Fifty years of legal contraception in France:diffusion, medicalization, feminization

Population and Societies

549, November 2017

By legalizing access to “anti-conceptional” methods, France’s Neuwirth Law paved the way for the diffusion of the contraceptive pill and the IUD, and for the medicalization of contraception. The birth control pill is now the most widely used method in France, though in third place at the international level, behind male and female sterilization, and the IUD. Since 2012 and the “pill scare” around new generations of birth control pills, pill use has decreased in France in favour of other methods, though the pill is still most commonly used. The recent controversy around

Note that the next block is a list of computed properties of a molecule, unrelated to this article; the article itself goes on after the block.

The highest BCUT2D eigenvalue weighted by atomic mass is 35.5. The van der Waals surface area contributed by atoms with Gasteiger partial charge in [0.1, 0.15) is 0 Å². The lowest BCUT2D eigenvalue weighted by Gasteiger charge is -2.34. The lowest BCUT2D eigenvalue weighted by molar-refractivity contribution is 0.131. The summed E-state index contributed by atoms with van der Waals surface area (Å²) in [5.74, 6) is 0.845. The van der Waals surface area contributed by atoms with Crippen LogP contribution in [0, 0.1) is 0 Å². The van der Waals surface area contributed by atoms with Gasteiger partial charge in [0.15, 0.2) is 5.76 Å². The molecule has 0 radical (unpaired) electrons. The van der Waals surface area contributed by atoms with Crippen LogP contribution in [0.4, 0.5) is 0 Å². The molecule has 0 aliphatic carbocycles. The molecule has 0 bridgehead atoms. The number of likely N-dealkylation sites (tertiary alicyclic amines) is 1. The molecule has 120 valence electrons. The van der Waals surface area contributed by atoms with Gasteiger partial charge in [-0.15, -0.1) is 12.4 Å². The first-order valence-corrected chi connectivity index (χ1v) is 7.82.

the pill has opened up critical perspectives on the French contraceptive model, which may evolve toward more equal sharing of the responsibility for contraception between men and women. 

The pill is the most widely used contraceptive method in France today. Is this also the case in other countries across the world? For the fiftieth anniversary of France’s Neuwirth Law legalizing contraception, Mireille Le Guen and her colleagues from the Junior Lab Contraception&Genre review five decades of contraception history in France, comparing the French context to other contraceptive situations in the world.

Mireille Le Guen , Alexandra Roux, Mylène Rouzaud-Cornabas, Leslie Fonquerne, Cécile Thomé and Cécile Ventola for the the Junior Lab Contraception&Genre

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